SWEET SOLUTION John Buerger, owner of Alpha Natural, Inc., threw handfuls of an all-natural, non-toxic treatment that both fertilizes the soil and make the trees unpalatable to pests like the Spruce Budworm. (Photo by Dale Kondracki)

TELLURIDE John Buerger's crew trample through spruce budworm-infected trees bordering Lawson Hill's ball fields, carrying buckets filled with white powder. Each tree they come upon gets the same treatment a few handfuls of powder thrown onto the ground immediately surrounding the trunk.

They don't wear protective clothing or masks, just some work gloves and sturdy boots. At first glance, the scene could seem alarming, assuming that the white powder blanketing the ground is a toxic insecticide.

Yet Buerger, owner of Alpha Natural, Inc. in New Castle, Colo., assures me the white powder his workers are sprinkling across the landscape is both non-chemical and non-toxic. He also assures me that, although the substance is not an insecticide, it will help protect these trees from future damage caused by the insidious spruce budworm and other pests who threaten the health of the forest.

It seems almost too good to be true: An all-natural, non-toxic treatment (safe enough to apply around pets and children) that will both fertilize the soil and make the trees unpalatable to pests. Lawson Hill Home Owner's Association member Pam Hall was on the committee that hired Buerger to treat the community's trees, many of which have been stressed by the spruce budworm. She explains that a committee researched many different options and Alpha Natural emerged far ahead of the rest as the best and most effective method for dealing with the area's spruce budworm infestation.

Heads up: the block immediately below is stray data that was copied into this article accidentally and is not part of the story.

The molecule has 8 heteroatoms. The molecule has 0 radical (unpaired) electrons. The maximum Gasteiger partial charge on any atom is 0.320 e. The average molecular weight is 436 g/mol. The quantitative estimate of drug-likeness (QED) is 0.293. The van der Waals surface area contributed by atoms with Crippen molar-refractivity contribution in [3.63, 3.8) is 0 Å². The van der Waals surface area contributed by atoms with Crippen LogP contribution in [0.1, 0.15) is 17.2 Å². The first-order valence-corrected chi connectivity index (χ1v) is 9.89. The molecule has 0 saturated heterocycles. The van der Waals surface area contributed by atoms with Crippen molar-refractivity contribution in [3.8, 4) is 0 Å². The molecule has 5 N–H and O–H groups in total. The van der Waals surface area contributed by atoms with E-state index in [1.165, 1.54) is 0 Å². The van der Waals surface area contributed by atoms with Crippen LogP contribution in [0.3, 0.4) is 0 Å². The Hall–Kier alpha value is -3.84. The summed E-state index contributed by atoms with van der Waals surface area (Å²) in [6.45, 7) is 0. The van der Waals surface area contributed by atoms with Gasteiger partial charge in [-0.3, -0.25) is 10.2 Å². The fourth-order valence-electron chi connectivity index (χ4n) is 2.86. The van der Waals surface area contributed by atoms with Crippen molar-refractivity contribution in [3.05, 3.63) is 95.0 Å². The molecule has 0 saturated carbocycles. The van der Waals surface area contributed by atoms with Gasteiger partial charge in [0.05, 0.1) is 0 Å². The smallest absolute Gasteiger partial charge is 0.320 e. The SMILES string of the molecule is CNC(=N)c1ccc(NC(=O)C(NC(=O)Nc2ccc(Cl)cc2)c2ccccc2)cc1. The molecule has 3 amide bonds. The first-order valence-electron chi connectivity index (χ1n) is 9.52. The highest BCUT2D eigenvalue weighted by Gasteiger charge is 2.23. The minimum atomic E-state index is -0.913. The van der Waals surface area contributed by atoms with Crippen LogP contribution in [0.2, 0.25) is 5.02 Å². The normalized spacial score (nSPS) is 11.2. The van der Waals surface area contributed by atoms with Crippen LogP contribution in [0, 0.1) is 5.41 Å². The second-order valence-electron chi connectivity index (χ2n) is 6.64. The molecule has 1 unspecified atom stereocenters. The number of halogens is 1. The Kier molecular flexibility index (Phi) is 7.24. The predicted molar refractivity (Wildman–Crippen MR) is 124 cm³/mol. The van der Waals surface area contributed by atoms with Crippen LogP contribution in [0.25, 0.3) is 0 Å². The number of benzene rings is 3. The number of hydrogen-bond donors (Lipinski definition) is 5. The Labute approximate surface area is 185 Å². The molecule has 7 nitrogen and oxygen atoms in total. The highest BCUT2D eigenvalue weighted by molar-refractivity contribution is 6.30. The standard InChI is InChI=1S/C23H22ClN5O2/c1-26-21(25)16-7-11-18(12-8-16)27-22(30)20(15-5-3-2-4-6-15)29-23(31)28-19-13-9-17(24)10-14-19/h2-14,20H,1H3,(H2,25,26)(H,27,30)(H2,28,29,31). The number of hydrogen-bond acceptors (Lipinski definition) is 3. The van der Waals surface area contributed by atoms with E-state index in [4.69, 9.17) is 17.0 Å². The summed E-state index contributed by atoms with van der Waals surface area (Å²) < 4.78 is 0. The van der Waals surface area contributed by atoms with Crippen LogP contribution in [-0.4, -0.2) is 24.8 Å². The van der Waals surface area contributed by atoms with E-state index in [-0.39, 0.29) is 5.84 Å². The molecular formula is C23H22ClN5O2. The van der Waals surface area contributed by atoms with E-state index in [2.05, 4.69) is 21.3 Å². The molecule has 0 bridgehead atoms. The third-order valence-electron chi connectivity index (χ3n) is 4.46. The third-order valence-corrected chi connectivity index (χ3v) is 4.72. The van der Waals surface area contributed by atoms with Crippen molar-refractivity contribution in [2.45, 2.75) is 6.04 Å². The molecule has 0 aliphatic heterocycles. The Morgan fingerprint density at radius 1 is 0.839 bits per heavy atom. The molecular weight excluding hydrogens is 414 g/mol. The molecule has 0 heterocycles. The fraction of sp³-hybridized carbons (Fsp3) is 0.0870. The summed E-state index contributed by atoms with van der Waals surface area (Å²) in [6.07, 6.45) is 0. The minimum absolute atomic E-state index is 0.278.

"Being a neighborhood, with pets and kids and water nearby, we felt it simply wouldn't be socially acceptable [to spray insecticides.] We felt lucky to find Alpha Natural; everyone on the board really thought it made sense," Hall says.

As his crew make their way through the trees of lower Lawson Hill, Buerger explains that the treatment both amends the soil and deters pests, helping save the trees in a vulnerable forest. He says it is soil depletion that has contributed to the large numbers of trees dying in Colorado's forests, most notably from bark beetle infestations. Impacts of development have disrupted the landscape, compounding pollutants in the soil and leading to a decline in valuable microorganisms, which are essential for digesting and distributing nutrients to vegetation. Elements naturally found in the soil get out of balance, causing in the case of Lawson Hill an abundance of iron, lead, and zinc, but likely not enough phosphorous.

Phosphorous is an important element for plant health, because it is responsible for increasing a plant's Brix value, which by definition is the sucrose or sugar content of a plant. The higher the Brix value, the healthier the plant. Feeding the soil with a natural fertilizer blend counteracts the dominant elements found in the soil, effectively jump-starting the microbe activity. More nutrients specifically sugars are formed, leading not only to healthier individual plants but to a more robust forest ecosystem.

This is where Buerger's white powder a pest control in disguise comes in.

Alpha Naturals fertilizer blends use all-natural ingredients obtained from different carbon sources, in essence sweetening the soil and thus increasing plants' Brix value. Many insects that have become forest problems, like Tent Caterpillars and Spruce Budworms, cannot digest large amounts of sugars (because they don't have livers.) Thus, trees treated with Buerger's powder become less appetizing to liver-less pests, encouraging them to move on to less-sweet pastures.